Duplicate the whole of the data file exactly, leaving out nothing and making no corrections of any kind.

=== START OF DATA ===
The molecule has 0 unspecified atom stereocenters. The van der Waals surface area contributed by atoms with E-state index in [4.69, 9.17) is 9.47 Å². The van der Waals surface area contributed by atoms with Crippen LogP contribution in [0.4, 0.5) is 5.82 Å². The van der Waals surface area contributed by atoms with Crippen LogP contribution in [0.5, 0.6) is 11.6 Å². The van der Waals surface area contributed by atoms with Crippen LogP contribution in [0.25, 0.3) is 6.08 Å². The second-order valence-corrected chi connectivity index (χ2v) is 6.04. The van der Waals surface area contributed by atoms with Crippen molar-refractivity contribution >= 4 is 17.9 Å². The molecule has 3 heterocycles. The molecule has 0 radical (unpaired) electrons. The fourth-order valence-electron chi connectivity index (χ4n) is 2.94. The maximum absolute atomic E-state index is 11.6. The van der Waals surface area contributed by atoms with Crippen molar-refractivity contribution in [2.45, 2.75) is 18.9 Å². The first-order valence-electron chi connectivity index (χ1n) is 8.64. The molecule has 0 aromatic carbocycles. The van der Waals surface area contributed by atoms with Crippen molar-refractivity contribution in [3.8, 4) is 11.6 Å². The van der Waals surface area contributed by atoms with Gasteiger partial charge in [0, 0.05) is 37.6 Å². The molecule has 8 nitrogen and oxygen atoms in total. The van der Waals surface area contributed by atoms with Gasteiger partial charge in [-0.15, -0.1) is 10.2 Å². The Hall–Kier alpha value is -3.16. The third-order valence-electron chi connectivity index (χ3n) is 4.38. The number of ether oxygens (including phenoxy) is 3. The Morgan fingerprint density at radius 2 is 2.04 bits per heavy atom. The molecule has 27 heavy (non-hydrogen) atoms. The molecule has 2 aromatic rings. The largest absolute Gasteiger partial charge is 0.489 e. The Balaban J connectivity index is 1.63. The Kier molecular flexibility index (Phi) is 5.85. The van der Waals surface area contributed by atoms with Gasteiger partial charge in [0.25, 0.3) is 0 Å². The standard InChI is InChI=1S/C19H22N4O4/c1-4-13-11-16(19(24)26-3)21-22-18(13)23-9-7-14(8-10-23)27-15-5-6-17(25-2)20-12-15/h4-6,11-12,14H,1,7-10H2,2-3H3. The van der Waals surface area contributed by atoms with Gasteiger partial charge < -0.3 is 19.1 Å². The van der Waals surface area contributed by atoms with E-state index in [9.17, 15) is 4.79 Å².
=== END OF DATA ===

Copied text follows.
The molecule has 0 unspecified atom stereocenters. The van der Waals surface area contributed by atoms with E-state index in [4.69, 9.17) is 9.47 Å². The van der Waals surface area contributed by atoms with Crippen LogP contribution in [0.4, 0.5) is 5.82 Å². The van der Waals surface area contributed by atoms with Crippen LogP contribution in [0.5, 0.6) is 11.6 Å². The van der Waals surface area contributed by atoms with Crippen LogP contribution in [0.25, 0.3) is 6.08 Å². The second-order valence-corrected chi connectivity index (χ2v) is 6.04. The van der Waals surface area contributed by atoms with Crippen molar-refractivity contribution >= 4 is 17.9 Å². The molecule has 3 heterocycles. The molecule has 0 radical (unpaired) electrons. The fourth-order valence-electron chi connectivity index (χ4n) is 2.94. The maximum absolute atomic E-state index is 11.6. The van der Waals surface area contributed by atoms with Crippen molar-refractivity contribution in [2.45, 2.75) is 18.9 Å². The first-order valence-electron chi connectivity index (χ1n) is 8.64. The molecule has 0 aromatic carbocycles. The van der Waals surface area contributed by atoms with Crippen molar-refractivity contribution in [3.8, 4) is 11.6 Å². The van der Waals surface area contributed by atoms with Gasteiger partial charge in [0, 0.05) is 37.6 Å². The molecule has 8 nitrogen and oxygen atoms in total. The van der Waals surface area contributed by atoms with Gasteiger partial charge in [-0.15, -0.1) is 10.2 Å². The Hall–Kier alpha value is -3.16. The third-order valence-electron chi connectivity index (χ3n) is 4.38. The number of ether oxygens (including phenoxy) is 3. The Morgan fingerprint density at radius 2 is 2.04 bits per heavy atom. The molecule has 27 heavy (non-hydrogen) atoms. The molecule has 2 aromatic rings. The largest absolute Gasteiger partial charge is 0.489 e. The Balaban J connectivity index is 1.63. The Kier molecular flexibility index (Phi) is 5.85. The van der Waals surface area contributed by atoms with Gasteiger partial charge in [0.25, 0.3) is 0 Å². The standard InChI is InChI=1S/C19H22N4O4/c1-4-13-11-16(19(24)26-3)21-22-18(13)23-9-7-14(8-10-23)27-15-5-6-17(25-2)20-12-15/h4-6,11-12,14H,1,7-10H2,2-3H3. The van der Waals surface area contributed by atoms with Gasteiger partial charge < -0.3 is 19.1 Å². The van der Waals surface area contributed by atoms with E-state index in [9.17, 15) is 4.79 Å².